Told with warmth and humor, this powerful novel is a sophisticated take on one family's struggle to make sense of the loss that's torn them apart... and their discovery of what it means to stay together. 

False Memory by Dan Krokos

Miranda wakes up alone on a park bench with no memory. In her panic, she releases a mysterious energy that incites pure terror in everyone around her. Except Peter, a boy who isn’t at all surprised by Miranda’s shocking ability.
Left with no choice but to trust this stranger, Miranda discovers she was trained to be a weapon and is part of an elite force of genetically-altered teens who possess flawless combat skills and powers strong enough to destroy a city. But adjusting to her old life isn’t easy—especially with Noah, the boyfriend she can't remember loving.
Then Miranda uncovers a dark truth that sets her team on the run. Suddenly her past doesn’t seem to matter...when there may not be a future.
Dan Krokos' debut is a tour-de-force of non-stop action that will leave readers begging for the next book in this bold and powerful new series.

Coming on the 16th~

In the UK: Earth Girl by  Janet Edwards
2788. Only the handicapped live on Earth. While everyone else portals between worlds, 18-year-old Jarra is among the one in a thousand people born with an immune system that cannot survive on other planets. Sent to Earth at birth to save her life, she has been abandoned by her parents. She can’t travel to other worlds, but she can watch their vids, and she knows all the jokes they make. She’s an ‘ape’, a ‘throwback’, but this is one ape girl who won’t give in.

Jarra invents a fake background for herself – as a normal child of Military parents – and joins a class of norms that is on Earth to excavate the ruins of the old cities. When an ancient skyscraper collapses, burying another research team, Jarra’s role in their rescue puts her in the spotlight. No hiding at back of class now. To make life more complicated, she finds herself falling in love with one of her classmates – a norm from another planet. Somehow, she has to keep the deception going.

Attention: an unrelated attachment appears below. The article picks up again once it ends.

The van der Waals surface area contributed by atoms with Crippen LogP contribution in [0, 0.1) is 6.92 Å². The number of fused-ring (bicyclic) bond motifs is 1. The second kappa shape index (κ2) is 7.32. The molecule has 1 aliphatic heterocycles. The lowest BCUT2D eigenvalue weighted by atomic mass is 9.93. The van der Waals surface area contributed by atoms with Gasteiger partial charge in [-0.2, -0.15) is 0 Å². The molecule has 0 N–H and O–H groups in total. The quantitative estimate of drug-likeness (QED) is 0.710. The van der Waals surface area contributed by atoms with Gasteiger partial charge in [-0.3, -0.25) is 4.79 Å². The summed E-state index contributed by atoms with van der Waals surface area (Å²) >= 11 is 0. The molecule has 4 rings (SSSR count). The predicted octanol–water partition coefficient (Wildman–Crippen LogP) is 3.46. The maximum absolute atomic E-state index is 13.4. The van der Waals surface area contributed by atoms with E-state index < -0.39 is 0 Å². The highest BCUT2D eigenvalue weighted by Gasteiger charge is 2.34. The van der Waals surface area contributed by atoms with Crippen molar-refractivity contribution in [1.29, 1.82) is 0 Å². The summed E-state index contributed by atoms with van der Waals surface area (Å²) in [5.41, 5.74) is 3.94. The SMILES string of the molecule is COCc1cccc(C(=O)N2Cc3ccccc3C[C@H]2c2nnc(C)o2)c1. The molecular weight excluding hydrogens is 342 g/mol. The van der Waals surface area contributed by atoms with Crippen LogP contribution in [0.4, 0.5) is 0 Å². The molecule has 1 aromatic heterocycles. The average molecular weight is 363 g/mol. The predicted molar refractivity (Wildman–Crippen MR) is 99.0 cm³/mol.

A freak solar storm strikes the atmosphere, and the class is ordered to portal off-world for safety – no problem for a real child of military parents, but fatal for Jarra. The storm is so bad that the crews of the orbiting solar arrays have to escape to planet below: the first landing from space in 600 years. And one is on collision course with their shelter.

The Treachery of Beautiful Things by Ruth Long
A darkly compelling mix of romance, fairy tale, and suspense from a new voice in teen fiction.

The trees swallowed her brother whole, and Jenny was there to see it. Now seventeen, she revisits the woods where Tom was taken, resolving to say good-bye at last. Instead, she's lured into the trees, where she finds strange and dangerous creatures who seem to consider her the threat. Among them is Jack, mercurial and magnetic, with secrets of his own. Determined to find her brother, with or without Jack's help, Jenny struggles to navigate a faerie world where stunning beauty masks some of the most treacherous evils, and she's faced with a choice between salvation or sacrifice--and not just her own.

Spookygirl by Jill Baguchinsky
Violet Addison can chat with the dead, but what really frightens her is starting her sophomore year at a new school. Still reeling from the loss of her mother, Violet is about find herself in the company of ghosts . . . both playful and deadly evil. Standing at the threshold to an unseen world with newfound friends at her side, only Violet can uncover the truth behind her mother’s death and save the family business--paranormal investigation.

Wow - that's a lot for one week!  What say you, readers?


Patty Blount said...

*sniffles* SEND had a birthday 8/1.

Jessie Harrell said...

Patty - I'm so sorry that I missed SEND's birthday! It looks fabulous.